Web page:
Gov. Ted Kulongoski today signed legislation that will make Oregon the first state to require prescriptions for cold and allergy medications that can be converted into methamphetamine.

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PORTLAND — Gov. Ted Kulongoski today signed legislation that will make Oregon the first state to require prescriptions for cold and allergy medications that can be converted into methamphetamine.


The requirement applies to any medication containing pseudoephedrine, the key ingredient in meth, the highly addictive street drug.


“This is a tremendous start but we must recognize that it is just that, a start,” the governor said. “We have a long way to go.”


Kulongoski said he was aware of inconveniences that might arise from having to get prescriptions for commonly purchased remedies but said pharmaceutical companies already are producing replacement remedies that don’t contain pseudoephedrine.


He held up a list of 40 such products.


If the federal government passed a law similar to Oregon’s, he said, it would further encourage pharmaceutical companies to drop the use of pseudoephedrine.


The governor also signed a bill increasing the penalty for drug crimes involving children and bills for funding drug courts, for related corrections expenses and other costs.


The prescription bill sailed though both houses of the Legislature, opposed by only a handful of lawmakers who said it would be an inconvenience to their constituents to need prescriptions for such common medicines as Sudafed and Claritin D.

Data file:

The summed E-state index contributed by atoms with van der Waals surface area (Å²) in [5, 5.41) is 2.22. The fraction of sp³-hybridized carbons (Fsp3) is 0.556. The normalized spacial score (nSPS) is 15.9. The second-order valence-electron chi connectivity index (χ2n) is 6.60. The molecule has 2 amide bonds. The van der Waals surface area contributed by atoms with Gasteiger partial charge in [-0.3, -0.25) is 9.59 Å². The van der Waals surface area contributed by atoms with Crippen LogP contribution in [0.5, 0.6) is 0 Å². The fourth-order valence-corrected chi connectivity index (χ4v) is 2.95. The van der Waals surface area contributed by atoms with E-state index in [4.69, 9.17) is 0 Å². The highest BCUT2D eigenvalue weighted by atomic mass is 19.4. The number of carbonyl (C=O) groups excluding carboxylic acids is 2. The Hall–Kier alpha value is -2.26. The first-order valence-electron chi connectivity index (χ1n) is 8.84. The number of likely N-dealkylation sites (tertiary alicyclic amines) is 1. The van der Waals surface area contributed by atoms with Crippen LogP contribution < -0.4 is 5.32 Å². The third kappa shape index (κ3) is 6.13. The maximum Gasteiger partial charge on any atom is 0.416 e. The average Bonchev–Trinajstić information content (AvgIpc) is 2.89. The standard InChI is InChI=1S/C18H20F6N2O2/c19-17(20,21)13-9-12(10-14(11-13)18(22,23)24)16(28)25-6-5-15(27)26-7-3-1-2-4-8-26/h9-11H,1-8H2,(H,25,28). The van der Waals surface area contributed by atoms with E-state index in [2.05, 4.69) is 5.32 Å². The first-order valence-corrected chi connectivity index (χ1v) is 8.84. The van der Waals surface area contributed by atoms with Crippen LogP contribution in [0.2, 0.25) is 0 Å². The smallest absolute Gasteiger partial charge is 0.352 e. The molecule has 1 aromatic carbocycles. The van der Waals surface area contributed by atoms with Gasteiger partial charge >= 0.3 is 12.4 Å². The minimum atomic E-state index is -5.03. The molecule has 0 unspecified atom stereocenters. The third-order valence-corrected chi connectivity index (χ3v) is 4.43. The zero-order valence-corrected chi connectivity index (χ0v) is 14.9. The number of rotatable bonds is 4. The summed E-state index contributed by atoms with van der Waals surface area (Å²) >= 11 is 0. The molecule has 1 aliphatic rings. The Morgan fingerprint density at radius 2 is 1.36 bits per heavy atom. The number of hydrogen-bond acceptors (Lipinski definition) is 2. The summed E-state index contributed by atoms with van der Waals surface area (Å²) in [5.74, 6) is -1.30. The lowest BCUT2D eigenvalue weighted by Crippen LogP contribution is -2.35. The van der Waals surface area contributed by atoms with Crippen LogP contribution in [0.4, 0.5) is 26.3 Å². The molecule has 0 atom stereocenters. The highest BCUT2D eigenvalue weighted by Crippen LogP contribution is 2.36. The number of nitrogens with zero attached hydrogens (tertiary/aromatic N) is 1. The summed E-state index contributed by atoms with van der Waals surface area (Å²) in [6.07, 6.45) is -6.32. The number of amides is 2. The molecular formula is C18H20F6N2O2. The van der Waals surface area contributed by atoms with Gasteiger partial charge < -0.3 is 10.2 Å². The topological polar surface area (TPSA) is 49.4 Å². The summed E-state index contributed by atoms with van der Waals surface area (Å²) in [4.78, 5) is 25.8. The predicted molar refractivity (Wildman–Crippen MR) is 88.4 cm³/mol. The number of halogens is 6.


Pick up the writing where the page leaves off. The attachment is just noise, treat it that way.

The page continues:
The state Board of Pharmacy has until next July to implement the new prescription requirement but board executive director Gary Schnabel said it could be in place within three months.


Patients will be allowed up to five refills in a six-month period, Schnabel said.


Tom Holt, executive director of the Oregon State Pharmacy Association, said he thinks the law will drive the pseudoephedrine-containing cold and allergy pills out of the market within a year or two.


Oregon and several other states already require consumers to show identification and sign a log when obtaining these cold and allergy medicines from pharmacies, and Congress is moving toward similar restrictions.


Sen. Ginny Burdick, chairwoman of the Senate Judiciary Committee, argued that regulations moving the medicines behind the counter don’t work.


She said that as an experiment four legislators in Salem were able to buy enough cold medication in a few hours to make up 200 hits of meth.


The real victims of the new legislation, she said, are home meth cooks “and that’s the way it should be.”


While increasing amounts of methamphetamine are coming in from Mexico, bill supporters say it could sharply reduce the number of home meth labs where the chemicals used in the process can pose severe health problems.


Kulongoski estimated that between 20 percent and 25 percent of the meth sold in Oregon comes from such home labs.


He said once home meth labs are under control in Oregon, police and others could concentrate on stopping the drug from coming in from elsewhere.